News team

Anchors

  • Erica Donerson - weeknights
  • Bill Walsh - weeknights and reporter
  • Amy Andrews - weekends and reporter

Meteorologists

  • Darrin Bradley - Chief seen weeknights
  • Cindy Althoff - weekends
  • Eric Jylha - fill-in and news reporter

Sports

  • Scot Johnson - Director seen weeknights
  • Jason Fielder - weekends and sports reporter
  • Darryl Sellers - sports reporter and fill-in sports anchor
  • Clay Church - "Game of the Week" segment producer

Reporters

  • Adrienne Broaddus - "Fugitive Files" segment producer
  • Craig McMorris
  • Tia Ewing
  • Brian Wood
  • Jay Brandow
  • Julie Banovic
  • Randy Wimbley
Advertisements

Past personnel

  • Jim Kiertzner - weeknight anchor and investigative reporter
    • now at WDIV
  • Tara Edwards - weeknight anchor and reporter
  • David Custer - weekend anchor, reporter, and producer
  • Dawn Sterling - weekend anchor and reporter
  • Jennifer Gladstone - national news
    • now weekday morning anchor at WBFF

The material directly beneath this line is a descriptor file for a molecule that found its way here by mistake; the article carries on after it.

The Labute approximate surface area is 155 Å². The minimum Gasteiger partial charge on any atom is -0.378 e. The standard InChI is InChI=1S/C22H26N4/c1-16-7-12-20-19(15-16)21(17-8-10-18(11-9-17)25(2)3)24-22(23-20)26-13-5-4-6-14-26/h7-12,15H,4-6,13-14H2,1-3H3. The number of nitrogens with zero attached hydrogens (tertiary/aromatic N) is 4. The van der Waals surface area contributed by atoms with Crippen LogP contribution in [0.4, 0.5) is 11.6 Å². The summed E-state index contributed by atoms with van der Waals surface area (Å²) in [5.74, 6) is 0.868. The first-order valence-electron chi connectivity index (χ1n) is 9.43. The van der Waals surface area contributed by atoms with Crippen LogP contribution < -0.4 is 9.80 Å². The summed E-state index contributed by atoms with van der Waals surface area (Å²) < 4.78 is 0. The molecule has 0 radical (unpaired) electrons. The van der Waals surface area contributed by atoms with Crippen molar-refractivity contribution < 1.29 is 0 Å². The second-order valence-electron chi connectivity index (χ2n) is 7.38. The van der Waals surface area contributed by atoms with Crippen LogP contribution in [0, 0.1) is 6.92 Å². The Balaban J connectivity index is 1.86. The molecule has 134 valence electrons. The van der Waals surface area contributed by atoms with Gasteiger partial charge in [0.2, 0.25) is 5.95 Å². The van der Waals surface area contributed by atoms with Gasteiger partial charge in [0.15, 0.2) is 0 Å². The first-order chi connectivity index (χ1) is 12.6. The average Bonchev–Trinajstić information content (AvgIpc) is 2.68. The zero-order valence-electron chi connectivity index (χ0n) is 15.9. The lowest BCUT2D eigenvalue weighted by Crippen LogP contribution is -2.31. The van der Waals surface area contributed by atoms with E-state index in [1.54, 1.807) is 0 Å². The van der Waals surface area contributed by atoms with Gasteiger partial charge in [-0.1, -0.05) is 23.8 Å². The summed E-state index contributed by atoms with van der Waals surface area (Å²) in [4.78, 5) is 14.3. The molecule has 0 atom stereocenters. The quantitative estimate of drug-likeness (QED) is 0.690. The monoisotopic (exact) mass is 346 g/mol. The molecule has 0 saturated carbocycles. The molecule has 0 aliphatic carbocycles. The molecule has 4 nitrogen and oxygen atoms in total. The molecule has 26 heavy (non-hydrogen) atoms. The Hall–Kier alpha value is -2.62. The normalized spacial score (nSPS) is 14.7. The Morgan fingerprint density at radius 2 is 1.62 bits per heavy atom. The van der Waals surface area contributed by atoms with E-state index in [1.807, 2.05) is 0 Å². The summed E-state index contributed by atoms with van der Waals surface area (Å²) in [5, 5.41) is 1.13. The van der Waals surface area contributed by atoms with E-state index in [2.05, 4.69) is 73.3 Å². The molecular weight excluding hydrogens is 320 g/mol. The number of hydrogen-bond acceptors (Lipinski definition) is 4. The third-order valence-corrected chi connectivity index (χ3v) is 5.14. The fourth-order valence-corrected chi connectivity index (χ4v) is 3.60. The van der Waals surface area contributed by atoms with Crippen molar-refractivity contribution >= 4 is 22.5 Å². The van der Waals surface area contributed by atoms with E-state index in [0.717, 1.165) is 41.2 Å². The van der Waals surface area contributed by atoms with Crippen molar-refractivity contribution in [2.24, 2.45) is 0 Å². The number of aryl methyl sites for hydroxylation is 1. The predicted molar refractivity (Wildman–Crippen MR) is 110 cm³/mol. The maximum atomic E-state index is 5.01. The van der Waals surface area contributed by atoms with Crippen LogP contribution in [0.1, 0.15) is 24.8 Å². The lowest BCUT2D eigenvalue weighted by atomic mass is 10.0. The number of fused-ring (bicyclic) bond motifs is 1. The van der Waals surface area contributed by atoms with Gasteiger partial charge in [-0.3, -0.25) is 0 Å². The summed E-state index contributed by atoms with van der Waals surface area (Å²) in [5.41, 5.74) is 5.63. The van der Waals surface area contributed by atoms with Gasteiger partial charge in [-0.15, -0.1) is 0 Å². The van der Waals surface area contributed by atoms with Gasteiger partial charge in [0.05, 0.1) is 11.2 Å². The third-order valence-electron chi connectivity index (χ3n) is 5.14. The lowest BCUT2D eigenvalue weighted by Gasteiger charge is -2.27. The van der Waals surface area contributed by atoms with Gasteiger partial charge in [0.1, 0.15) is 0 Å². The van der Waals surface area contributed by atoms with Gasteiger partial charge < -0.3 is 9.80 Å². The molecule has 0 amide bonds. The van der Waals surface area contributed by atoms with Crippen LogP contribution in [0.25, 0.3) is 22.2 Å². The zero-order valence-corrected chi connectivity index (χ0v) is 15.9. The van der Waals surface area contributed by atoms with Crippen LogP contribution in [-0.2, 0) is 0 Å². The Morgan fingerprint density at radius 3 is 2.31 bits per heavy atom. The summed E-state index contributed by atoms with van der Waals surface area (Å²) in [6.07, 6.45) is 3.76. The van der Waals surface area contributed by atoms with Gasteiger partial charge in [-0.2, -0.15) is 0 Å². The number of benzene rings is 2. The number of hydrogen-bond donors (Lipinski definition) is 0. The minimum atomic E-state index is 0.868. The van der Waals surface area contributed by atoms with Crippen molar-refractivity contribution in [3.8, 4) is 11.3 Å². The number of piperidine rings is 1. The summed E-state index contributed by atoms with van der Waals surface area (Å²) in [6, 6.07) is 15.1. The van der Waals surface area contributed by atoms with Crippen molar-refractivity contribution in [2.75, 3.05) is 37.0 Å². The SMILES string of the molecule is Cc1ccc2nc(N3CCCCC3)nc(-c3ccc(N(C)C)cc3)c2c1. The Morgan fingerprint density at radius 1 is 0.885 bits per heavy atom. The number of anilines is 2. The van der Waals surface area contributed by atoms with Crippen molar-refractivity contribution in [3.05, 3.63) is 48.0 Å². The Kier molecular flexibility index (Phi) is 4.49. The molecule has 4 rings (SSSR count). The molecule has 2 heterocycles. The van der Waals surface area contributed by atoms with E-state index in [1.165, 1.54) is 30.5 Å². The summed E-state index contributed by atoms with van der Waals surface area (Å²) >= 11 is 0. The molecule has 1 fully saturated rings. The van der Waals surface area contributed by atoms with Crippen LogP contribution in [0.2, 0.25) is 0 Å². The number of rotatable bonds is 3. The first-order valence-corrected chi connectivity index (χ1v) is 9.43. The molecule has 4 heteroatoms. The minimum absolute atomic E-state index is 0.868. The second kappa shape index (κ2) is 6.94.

• Morris Jones - national news
    • now Sinclair Chief National Correspondent
  • Vytas Reid - Chief Meteorologist seen weeknights
    • now Chief Meteorologist at WBFF
  • Chuck Bell - meteorologist
  • Megan Glaros - meteorologist
  • Elizabeth Hart - meteorologist
  • Scott Padgett - meteorologist
  • Jonas Schwartz - Sports Director seen weeknights
  • Mark Armstrong - weekend sports
  • Mark E. Hyman - "The Point" segment producer
  • Jennifer Bauer - reporter
  • Katie McClelland - reporter
  • Nicole Hunter - reporter

Sports

WSMH airs regional and national sports programming from Fox Sports. Local teams that appear on on WSMH include Detroit Lions regular season games (from NFL on Fox) and Detroit Tigers games (from Fox Saturday Baseball). Since WSMH's normal coverage area reaches within 75 miles of the Lions' home Ford Field, it is part of the Lions' blackout area.

References

External links


Advertisements






Got something to say? Make a comment.
Your name
Your email address
Message